Software set up in containers can be shipped and run on various architectures and OSs with minimal to no configuration.


In our previous post, we saw how to execute, build documentation, and prepare testing for a server application. Today, we will understand how to deploy our server application via docker containers, and we will see some ideas on how to write a simple command-line interface (CLI).

Introduction to Containers

Distributing and running applications across multiple platforms and operating systems can in some cases be rather cumbersome. Indeed, packages built for one Linux distribution may require re-packaging to be used on another and/or Mac OS (let alone on Windows, which has a rather different set of build tools).

This can in principle be solved by shipping the source code and letting the user build/run the program on its own system; however, this places the deployment onus on the user. Containerization offers an alternative, allowing straightforward building and set-up of software across a wide variety of platforms.

The basic idea behind containerization is to create a layer of emulation for an environment of choice, where the program will be run. This is similar in principle to the use of a virtual machine, which allows to emulate an operating system while running in another, with a few key differences.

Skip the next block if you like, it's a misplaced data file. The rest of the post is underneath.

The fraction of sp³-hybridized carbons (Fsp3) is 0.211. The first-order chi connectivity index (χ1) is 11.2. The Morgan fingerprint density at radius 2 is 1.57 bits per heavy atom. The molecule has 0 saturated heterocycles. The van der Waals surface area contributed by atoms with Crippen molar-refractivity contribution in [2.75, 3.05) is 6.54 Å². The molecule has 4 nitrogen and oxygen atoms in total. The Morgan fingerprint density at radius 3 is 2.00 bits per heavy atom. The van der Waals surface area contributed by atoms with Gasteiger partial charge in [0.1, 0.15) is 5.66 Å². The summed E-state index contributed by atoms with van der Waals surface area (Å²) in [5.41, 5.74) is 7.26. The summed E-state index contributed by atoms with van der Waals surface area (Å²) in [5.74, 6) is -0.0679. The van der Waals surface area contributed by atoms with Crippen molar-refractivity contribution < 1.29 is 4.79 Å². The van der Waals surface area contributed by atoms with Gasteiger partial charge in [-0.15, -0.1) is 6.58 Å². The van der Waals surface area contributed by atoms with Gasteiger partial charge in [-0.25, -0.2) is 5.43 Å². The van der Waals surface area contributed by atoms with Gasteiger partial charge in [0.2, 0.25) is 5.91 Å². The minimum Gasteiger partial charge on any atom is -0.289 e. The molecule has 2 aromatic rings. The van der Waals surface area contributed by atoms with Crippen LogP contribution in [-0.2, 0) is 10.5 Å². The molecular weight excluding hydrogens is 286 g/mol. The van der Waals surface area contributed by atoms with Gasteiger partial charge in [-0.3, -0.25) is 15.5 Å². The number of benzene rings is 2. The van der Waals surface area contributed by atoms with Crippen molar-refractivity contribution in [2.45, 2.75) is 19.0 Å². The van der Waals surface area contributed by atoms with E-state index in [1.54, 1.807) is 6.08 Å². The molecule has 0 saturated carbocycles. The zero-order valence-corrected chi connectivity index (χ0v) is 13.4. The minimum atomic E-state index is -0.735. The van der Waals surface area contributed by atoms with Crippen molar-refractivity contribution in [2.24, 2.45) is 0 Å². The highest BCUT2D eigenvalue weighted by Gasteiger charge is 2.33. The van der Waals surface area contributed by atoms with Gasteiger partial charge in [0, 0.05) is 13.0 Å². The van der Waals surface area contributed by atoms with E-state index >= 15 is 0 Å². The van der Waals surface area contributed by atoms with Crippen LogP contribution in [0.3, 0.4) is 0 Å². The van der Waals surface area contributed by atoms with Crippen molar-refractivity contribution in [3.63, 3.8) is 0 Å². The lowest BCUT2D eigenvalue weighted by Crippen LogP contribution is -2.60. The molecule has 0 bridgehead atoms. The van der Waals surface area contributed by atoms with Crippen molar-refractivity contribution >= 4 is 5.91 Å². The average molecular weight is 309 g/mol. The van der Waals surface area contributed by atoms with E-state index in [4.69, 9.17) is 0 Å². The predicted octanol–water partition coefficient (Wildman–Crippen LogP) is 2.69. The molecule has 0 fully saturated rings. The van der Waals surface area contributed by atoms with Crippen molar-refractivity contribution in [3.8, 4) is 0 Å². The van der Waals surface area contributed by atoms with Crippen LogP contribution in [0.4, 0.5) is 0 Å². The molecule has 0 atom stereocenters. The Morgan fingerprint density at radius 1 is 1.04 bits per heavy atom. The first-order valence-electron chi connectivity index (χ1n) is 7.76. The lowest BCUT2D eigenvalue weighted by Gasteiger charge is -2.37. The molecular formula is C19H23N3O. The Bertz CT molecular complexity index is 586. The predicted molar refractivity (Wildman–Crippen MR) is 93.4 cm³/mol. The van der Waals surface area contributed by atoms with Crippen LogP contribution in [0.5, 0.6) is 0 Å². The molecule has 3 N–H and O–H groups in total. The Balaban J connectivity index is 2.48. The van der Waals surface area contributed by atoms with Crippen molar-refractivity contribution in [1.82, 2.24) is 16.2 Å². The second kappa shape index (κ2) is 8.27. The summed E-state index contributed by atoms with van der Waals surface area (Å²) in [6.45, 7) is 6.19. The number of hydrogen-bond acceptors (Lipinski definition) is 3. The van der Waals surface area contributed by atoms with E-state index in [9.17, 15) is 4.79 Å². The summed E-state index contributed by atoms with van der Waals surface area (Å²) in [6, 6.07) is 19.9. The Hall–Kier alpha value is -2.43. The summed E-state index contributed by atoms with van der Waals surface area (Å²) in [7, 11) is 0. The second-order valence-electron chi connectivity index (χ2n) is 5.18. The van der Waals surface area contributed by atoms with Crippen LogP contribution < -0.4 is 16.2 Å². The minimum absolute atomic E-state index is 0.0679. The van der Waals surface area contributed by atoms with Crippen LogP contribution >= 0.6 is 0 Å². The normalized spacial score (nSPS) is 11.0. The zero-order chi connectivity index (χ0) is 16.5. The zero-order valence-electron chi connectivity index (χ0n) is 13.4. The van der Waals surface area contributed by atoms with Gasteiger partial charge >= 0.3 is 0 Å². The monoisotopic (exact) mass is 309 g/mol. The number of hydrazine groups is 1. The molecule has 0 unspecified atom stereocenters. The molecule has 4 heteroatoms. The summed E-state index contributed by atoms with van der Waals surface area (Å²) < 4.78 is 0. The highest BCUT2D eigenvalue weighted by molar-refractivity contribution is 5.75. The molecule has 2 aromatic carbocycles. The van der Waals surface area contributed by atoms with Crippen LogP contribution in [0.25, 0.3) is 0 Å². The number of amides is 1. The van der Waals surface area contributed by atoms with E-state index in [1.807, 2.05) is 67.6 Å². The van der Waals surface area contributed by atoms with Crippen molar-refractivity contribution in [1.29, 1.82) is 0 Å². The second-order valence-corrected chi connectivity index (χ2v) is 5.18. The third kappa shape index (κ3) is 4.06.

Firstly, containerization offers in general much better performance because the emulation layer may be thinner, i.e., emulate less software. Almost-native levels of performance are therefore possible, making containerization an attractive option.

Furthermore, since every container is usually meant to run only one process, container setup process is usually simpler, avoiding cross-compatibility issues. For instance, as we will see, Python virtual environments are mostly not required, and one can simply install Python packages at the system level.

Finally, containerized services can be networked: multiple containers, each executing a separate process, can be set up to communicate and interact via HTTP requests. This allows to straightforwardly deploy microservice architectures, in which a program is broken up in smaller, independent units communicating over a network (with more complexity, but possible flexibility increases). These networks (mostly) isolate the containers from the host system, but still allow them to communicate with each other.